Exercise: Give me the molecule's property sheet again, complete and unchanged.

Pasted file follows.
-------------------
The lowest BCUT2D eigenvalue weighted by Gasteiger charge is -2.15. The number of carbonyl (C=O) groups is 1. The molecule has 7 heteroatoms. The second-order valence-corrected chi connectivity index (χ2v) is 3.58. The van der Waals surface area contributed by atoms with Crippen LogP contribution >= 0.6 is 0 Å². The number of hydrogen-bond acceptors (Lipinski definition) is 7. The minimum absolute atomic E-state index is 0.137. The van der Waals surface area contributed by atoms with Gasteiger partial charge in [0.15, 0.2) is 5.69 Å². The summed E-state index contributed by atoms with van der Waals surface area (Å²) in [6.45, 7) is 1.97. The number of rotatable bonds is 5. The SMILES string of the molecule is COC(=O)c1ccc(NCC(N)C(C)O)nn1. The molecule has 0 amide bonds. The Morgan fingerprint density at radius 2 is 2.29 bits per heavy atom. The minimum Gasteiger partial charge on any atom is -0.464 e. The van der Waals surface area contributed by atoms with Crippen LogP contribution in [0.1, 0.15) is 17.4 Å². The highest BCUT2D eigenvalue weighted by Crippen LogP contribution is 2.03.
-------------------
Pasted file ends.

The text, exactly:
The lowest BCUT2D eigenvalue weighted by Gasteiger charge is -2.15. The number of carbonyl (C=O) groups is 1. The molecule has 7 heteroatoms. The second-order valence-corrected chi connectivity index (χ2v) is 3.58. The van der Waals surface area contributed by atoms with Crippen LogP contribution >= 0.6 is 0 Å². The number of hydrogen-bond acceptors (Lipinski definition) is 7. The minimum absolute atomic E-state index is 0.137. The van der Waals surface area contributed by atoms with Gasteiger partial charge in [0.15, 0.2) is 5.69 Å². The summed E-state index contributed by atoms with van der Waals surface area (Å²) in [6.45, 7) is 1.97. The number of rotatable bonds is 5. The SMILES string of the molecule is COC(=O)c1ccc(NCC(N)C(C)O)nn1. The molecule has 0 amide bonds. The Morgan fingerprint density at radius 2 is 2.29 bits per heavy atom. The minimum Gasteiger partial charge on any atom is -0.464 e. The van der Waals surface area contributed by atoms with Crippen LogP contribution in [0.1, 0.15) is 17.4 Å². The highest BCUT2D eigenvalue weighted by Crippen LogP contribution is 2.03.